Zombie Readiness in France

I’m quite shocked that the prevalence of Covid-19 is as high as it is, because there is no other country in the world that is so well prepared for a zombie apocalypse as France. I’ve written about the robo-hotels, the robo-food, the robo-stores – as well as the zombie-proof outside laundry machines.

Here’s another snap to continue the series, showing not only an outdoor laundry but also robo-bread and robo-pizza capabilities!

Donzenac – an incredible medieval French village – 2

Continuing the series, as everyone knows France is filled with incredible villages dating back to the Middle Ages.  Many of them are famous and they get lots of tourists.

But . . . some of them are so remote that tourists have never visited. When small children in these villagers happen to see an “outsider” (in French: étrange éetranger) they recoil in fear because they think they are the only people on the planet – and some of them later need professional counseling.

Donzenac is one of these villages. You probably won’t find it on Apple Map or Google Earth – it is located so deep within France that – even if you knew what you were looking for – it would take you many hours and a lot of luck to come across this place, and of course any locals you might stop to ask would refuse to acknowledge that this place even exists!

As you can see, even the signs are written 100% in French, because they assume that no étranges étrangers would ever come here:

Well, OK, maybe 1-2 Germans have been here – but certainly no more than that!

Bordeaux Man

I took this snap in front of some kind of big monument in Bordeaux. I never stopped to read who this was – nor do I particularly care – what is the sense of trying to show a historical figure who is wearing a rain coat?

Anyway, I liked the way the light bounced off his face so I am quite happy with how this snap turned out!

Le Verdun-sur-Mer Flowers

Probably my favorite aspect of travelling is visiting places that no other tourists are likely to go. Recently, I had to chance to visit a very remote section of western France, a tiny (almost microscopic) village of Le Verdun-sur-Mer, where the confluence of the Dordogne and Caronne Rivers form a delta with the Atlantic Ocean,

Interestingly, it reminded me very much of the delta where the Mississippi River in the U.S. empties into the Gulf of Mexico.

An awful, terrifying French secret: the Third Bordeaux Pod of Justice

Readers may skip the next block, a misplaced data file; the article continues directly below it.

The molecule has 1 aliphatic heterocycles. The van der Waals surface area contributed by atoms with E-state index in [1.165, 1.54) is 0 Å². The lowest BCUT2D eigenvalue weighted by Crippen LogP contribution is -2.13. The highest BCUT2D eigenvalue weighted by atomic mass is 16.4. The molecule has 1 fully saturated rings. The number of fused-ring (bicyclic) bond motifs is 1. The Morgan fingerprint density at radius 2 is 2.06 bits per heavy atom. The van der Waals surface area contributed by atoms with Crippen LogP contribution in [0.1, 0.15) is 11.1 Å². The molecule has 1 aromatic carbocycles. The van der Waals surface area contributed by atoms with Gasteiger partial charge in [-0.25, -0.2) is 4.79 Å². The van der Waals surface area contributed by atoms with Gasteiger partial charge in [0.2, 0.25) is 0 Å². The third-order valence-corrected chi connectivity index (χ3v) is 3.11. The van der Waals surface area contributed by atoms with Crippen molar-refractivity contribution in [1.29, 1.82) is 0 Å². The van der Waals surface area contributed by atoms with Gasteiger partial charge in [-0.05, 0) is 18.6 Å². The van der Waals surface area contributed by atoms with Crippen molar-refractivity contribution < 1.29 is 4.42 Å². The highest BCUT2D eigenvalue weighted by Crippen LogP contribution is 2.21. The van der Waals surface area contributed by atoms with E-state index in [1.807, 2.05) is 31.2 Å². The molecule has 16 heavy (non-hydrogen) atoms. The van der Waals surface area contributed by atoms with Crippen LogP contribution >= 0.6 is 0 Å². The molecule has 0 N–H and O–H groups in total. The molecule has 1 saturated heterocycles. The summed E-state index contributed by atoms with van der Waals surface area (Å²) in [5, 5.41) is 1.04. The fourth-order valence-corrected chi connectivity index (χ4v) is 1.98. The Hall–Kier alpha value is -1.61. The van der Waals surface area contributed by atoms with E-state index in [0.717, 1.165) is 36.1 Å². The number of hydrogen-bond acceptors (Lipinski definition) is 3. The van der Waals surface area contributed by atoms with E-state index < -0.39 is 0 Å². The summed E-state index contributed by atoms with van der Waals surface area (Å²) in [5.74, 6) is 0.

Continuing the series, I took this snap in the Mariadeck neighborhood of the Western French city of Bordeaux.

I call them “Pods of Justice” – but I am not sure anyone else does. The building is the Tribunal Judiciare de Bordeaux and according to rumors unlike any other civilian building it’s guarded by a detachment of the French special forces.

There are three pods in the building.

For two of the pods closest to the street, you can find photographs online that show how they are used.

But for the third pod – you will NEVER find any photographs, and entrance to the pod is guarded by a special layer of security.

As you may know, the guillotine is a French invention to carry out a death sentence with an absolute minimum of pain and suffering. As you may also know, capital punishment in France has been eliminated, with the last execution by guillotine in 1977.

Nevertheless, it is very important to the French government to maintain readiness at all times. According to rumors, this third “highly restricted” “Pod of Justice” contains a very modern guillotine. According to rumors, the guillotine is not very tall – it uses a powerful electromagnet – but it is very long, with the idea that multiple executions, if required, can be carried out sequentially.

I spent quite some time trolling the “dark web” and the “deep web,” and after quite some time I found a picture that some people (who know these things) was built on commission for the Tribunal Justiciaire de France, and is now mounted in the third pod:

Could this be the “modern French guillotine” that is rumored to be housed in the highly secure third Pod of Justice? According to my sources in the Dark Web, it is.

Sur Pneu à Guidage Central – 2

Continuing the series, I recently showed a very usual form of public transportation, that I snapped in the north eastern French town of Nancy,

Well, I spotted almost exactly the same type of public transportation in the central French city of Clermont-Ferrand,

Interestingly, the two trams are from different companies (Bombardier, for the tram in Nancy; and Lohr, for the tram in Clermont-Ferrand).

Donzenac berries

Well, there are no such things as Donzenac berries, but I spotted these berries in the ancient medieval French village of Donzenac – nestled in a region of Dordogne so deep and remote, probably none of the locals has ever seen a tourist in their lifetime.

Beware, each berry has enough neurotoxin to kill 17 small children or 9 goats

 

Pérouges – Survival of the prettiest

Flowers survive and thrive, by growing nice flowers that attract honeybees.

Dogs survive and thrive, by being cute and ensuring humans love having them around.

So, too, do ancient, decaying medieval cities survive and thrive, by re-inventing themselves to attract tourists.

Here’s the town map of a very remote medieval town, called Pérouges, It’s located a long way from civilization, and it’s high on a hill, and when you park you have quite a long way to walk when you reach it.

But as the up coming series of snaps show, you’ll be glad you did!